Logan's unofficial mission is to solve the mystery of the murder of a former prison guard who worked at the POW prison camp sarcastically dubbed "the Hanoi Hilton," a real-life hell hole that became infamous for its brutality against American POWs during the Vietnam War (see 'Beyond the Book'). In the preface, a former Hanoi Hilton guard known to prisoners as "Mr. Wonderful" has just turned up dead. Coincidentally, a group of former POWs is also in Hanoi to conclude an official state visit that will result in a prosperous U.S.-Vietnamese trade agreement. But the Vietnamese police have fingered the former POWs as the killers, which threatens to topple the delicate trade negotiations. The U.S. President needs answers. Cordell Logan's phone rings, and soon he's aboard a military transport to Vietnam.

Although the locale of Logan's adventure in this latest installment is more exotic than his previous assignments, the prose remains largely unadorned. Freed's breezy, conversational style moves the story along with efficiency. As is the case with all Cordell Logan mysteries, a cast of quirky characters comes along for the ride, though Freed doesn't seem to worry much about depth of characterization. In true pulp fiction style, his characters come into prominence to help advance the plot, and then disappear back into the narrative. And despite the new setting, Freed doesn't spend much time parsing the Vietnamese landscape for meaning or difference. His descriptions are workmanlike: set the scene, cue the dialogue, move the story along. Here is a typical descriptive passage:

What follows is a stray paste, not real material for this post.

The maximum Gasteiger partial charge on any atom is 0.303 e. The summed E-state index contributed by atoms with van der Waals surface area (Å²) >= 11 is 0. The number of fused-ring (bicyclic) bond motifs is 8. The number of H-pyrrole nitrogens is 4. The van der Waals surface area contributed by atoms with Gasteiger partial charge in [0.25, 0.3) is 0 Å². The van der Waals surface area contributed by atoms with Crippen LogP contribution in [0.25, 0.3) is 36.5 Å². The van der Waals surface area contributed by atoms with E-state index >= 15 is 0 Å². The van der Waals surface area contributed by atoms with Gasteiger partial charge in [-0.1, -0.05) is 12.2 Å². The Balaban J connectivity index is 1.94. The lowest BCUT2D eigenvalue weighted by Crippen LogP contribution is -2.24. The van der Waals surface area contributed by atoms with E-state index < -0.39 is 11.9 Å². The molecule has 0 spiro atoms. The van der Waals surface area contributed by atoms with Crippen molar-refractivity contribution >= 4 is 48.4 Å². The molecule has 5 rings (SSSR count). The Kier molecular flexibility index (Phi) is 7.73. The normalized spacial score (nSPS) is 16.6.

The lake was an oval, about a mile around, and sat squarely in the historic center of Hanoi. It was surrounded by manicured flower gardens and lush leafy trees under which young lovers strolled arm in arm and new brides posed in their gowns for wedding pictures. Kids chased each other, laughing. People sat on concrete benches, reading books and eating ice cream cones. A toothless vendor tried to interest me in an assortment of cheap folding fans.

Accurate, to be sure, but not much different from a fairly generic description of San Francisco's Golden Gate Park, or New York's Central Park. The background of The Three-Nine Line is Vietnam, but I wish Freed had allowed it to creep a bit more into the foreground. As an award-winning journalist and feature writer, Freed has the trained eye, and ear, to make different places feel different.

Nonetheless, The Three-Nine Line is an efficient and satisfying standalone mystery with a dollop of political commentary about the Vietnam War to give it some heft and enough red herrings to keep most mystery fans hooked. Cordell Logan's shadowy network of former special ops colleagues – and his real life readers – probably couldn't ask for a better friend.

Reviewed by James Broderick

This review is from the The Three-Nine Line. It first ran in the September 16, 2015 issue of BookBrowse Recommends.